Our Labor Day Weekend trip to Yosemite ended with a final night in San Francisco, before our flight back to Chicago. I was given a choice of 3 restaurants for our one main meal in San Francisco, and I selected Coi (pronounced kwah – not coy). This Michelin Two-Star Restaurant is located in the North Beach neighborhood. The seafood centric menu by newly named chef, Matthew Kirkley was exquisite. Chef Kirkley and a few other members of his team recently left Chicago for San Francisco and are doing amazing things at Coi.
I wrote a few days about about the geographical error in the wine list – a simple, yet glaringly obvious issue: Burgundy is in France, not Germany. We all make errors in our work, but something as basic as this really surprises me that it made through the review process. Perhaps someone went in and intentionally made a change when printing new menus. How long had this error been present? How important is an issue like this when the fine folks from Michelin come in to review the restaurant? That being said, if the worst part of the dinner was a wrong country listed on a wine list, I’d consider that to be a win.
This meal made the list of best dining experiences we’ve had this year. It wasn’t number one for the year, remember, we went to Lima and ate our way through some of the best places on the continent (more on that later). For me, the standout dish was the Dungeness Crab. Being an Oregonian, I have a special place in my heart, er, stomach, for Dungeness Crab. One of the reasons this course stood out was the juxtaposition of the presentation (which looked fine, but didn’t wow me) and the flavors / textures of the food itself. My expectations were dropped based on presentation, but my mouth was blown away by the execution.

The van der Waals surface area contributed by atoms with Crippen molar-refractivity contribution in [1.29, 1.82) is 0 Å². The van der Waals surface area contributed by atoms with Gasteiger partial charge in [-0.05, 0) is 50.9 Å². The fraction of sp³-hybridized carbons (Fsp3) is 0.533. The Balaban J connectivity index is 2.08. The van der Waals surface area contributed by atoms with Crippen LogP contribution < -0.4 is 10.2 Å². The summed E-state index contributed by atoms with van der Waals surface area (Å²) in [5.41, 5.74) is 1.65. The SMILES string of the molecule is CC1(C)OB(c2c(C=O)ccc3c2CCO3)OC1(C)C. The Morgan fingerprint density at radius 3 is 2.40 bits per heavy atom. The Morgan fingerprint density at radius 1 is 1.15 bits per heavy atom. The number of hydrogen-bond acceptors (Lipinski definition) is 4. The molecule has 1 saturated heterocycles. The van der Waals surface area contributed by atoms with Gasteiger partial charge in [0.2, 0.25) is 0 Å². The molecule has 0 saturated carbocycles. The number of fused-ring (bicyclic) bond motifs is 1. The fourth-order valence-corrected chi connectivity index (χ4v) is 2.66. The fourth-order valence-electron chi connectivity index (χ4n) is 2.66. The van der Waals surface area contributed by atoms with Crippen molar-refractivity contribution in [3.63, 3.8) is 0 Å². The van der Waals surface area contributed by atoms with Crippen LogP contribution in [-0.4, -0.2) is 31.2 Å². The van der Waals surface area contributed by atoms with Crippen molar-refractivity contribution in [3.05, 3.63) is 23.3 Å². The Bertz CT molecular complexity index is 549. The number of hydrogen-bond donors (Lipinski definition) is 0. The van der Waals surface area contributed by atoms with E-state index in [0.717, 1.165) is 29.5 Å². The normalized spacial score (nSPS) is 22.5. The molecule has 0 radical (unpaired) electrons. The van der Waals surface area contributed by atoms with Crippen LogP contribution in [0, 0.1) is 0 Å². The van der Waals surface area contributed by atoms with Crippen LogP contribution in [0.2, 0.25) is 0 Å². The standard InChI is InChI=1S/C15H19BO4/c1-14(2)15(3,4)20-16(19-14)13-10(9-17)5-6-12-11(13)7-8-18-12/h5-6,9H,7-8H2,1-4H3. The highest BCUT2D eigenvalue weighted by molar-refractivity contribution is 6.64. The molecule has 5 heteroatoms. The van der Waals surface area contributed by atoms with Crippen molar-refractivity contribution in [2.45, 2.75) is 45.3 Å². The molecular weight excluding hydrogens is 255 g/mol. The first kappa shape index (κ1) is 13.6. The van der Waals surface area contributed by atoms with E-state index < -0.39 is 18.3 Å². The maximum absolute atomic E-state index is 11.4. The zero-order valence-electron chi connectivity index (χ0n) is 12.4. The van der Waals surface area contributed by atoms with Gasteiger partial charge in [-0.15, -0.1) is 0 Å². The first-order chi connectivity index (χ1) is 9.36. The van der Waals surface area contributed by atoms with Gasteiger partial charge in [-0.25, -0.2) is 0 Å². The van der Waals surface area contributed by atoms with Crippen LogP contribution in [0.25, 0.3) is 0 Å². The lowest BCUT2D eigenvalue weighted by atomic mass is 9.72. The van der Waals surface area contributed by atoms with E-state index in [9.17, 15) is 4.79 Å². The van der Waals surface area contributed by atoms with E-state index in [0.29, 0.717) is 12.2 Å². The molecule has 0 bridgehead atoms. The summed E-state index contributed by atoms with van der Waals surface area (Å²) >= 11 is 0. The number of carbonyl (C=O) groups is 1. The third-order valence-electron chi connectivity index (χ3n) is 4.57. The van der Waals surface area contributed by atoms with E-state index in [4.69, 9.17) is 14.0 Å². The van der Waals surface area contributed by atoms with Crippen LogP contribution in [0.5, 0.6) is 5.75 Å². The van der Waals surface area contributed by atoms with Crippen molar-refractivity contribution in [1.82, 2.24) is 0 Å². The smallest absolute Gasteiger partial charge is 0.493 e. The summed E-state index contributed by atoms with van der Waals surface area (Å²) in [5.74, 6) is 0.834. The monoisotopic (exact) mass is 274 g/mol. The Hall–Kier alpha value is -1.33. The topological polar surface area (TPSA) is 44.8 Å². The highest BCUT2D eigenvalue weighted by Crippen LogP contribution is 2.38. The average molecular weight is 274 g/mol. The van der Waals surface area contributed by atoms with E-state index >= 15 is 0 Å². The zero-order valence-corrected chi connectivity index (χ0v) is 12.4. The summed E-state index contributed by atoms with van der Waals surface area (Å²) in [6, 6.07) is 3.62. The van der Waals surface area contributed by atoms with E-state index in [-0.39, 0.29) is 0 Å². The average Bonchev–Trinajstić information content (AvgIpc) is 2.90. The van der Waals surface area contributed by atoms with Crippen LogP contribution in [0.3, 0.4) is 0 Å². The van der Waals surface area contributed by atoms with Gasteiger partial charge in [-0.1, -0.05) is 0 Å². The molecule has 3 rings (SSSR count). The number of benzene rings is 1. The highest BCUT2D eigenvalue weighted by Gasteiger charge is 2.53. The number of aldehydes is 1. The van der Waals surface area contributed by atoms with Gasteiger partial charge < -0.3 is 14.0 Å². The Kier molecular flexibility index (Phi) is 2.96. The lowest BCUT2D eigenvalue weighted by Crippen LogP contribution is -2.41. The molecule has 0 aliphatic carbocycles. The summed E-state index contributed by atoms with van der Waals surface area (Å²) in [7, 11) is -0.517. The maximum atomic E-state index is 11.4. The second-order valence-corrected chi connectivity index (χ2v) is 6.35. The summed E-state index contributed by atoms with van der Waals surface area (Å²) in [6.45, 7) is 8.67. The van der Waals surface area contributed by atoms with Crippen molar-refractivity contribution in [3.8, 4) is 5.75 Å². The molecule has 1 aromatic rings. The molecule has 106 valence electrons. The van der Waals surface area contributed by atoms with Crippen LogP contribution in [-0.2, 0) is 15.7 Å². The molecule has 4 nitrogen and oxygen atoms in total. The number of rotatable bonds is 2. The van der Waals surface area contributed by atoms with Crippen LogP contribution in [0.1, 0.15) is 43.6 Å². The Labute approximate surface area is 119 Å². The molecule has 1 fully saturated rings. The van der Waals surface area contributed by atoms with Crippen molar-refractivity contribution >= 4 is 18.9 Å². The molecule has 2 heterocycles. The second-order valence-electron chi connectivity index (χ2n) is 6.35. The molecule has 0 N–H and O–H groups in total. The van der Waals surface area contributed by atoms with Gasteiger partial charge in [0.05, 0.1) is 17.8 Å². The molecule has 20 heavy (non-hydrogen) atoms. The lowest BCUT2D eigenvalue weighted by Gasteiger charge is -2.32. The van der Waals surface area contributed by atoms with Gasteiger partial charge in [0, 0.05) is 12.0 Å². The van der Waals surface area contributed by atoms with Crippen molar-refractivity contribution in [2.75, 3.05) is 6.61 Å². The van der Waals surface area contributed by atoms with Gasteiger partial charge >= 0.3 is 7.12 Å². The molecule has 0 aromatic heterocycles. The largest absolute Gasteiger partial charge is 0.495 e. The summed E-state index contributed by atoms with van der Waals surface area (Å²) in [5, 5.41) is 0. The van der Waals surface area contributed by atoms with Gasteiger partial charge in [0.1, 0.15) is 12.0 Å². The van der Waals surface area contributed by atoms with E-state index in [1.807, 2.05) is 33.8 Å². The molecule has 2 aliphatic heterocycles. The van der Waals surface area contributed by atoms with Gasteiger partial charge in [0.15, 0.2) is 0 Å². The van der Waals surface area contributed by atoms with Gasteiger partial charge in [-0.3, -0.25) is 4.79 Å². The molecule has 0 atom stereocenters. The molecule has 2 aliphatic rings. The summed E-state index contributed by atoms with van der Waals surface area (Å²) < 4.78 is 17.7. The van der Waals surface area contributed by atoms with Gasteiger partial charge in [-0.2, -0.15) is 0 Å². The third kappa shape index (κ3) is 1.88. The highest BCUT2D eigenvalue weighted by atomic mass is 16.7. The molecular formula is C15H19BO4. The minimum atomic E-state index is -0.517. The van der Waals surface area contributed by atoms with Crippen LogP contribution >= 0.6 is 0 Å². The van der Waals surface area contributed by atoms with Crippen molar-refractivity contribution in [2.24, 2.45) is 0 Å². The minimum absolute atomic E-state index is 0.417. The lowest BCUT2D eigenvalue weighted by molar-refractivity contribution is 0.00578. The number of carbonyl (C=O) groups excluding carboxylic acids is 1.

From a wine perspective, I think the Burgundy served with the Maine Lobster was great. I am a major fan of, as I call them, dirty Pinot Noirs. I just love the Earthy flavors that come from some of the world’s best Pinots. Oregon and Burgundy are my favorite regions for this type of wine and the 2006 Serafin Père et Fils, ‘Les Millandes,’ Morey-Saint-Denis Premier Cru sure fit the bill.
What I also loved about Coi was the service. When we visited L20, in Chicago (where Chef Kirkley and at least one of Coi’s servers came from), the service was abysmal…at best. We loved, again, the juxtaposition of the highly-elevated fine dining experience, with the gentile and approachable staff. We quickly built a rapport with the service team and laughed quite a bit together. After the meal, we sat and chatted, getting additional restaurant recommendations for the following day, and enjoying our wine.
We don’t make it to San Francisco all that often, and Coi isn’t an every day option, but I would very much love to return and experience another menu from this stellar team – if the opportunity should arise, I would definitely considering returning for this same menu again. I’d have to make sure the same service team was working my table though – they really pulled program together.
Kudos Chef and Team.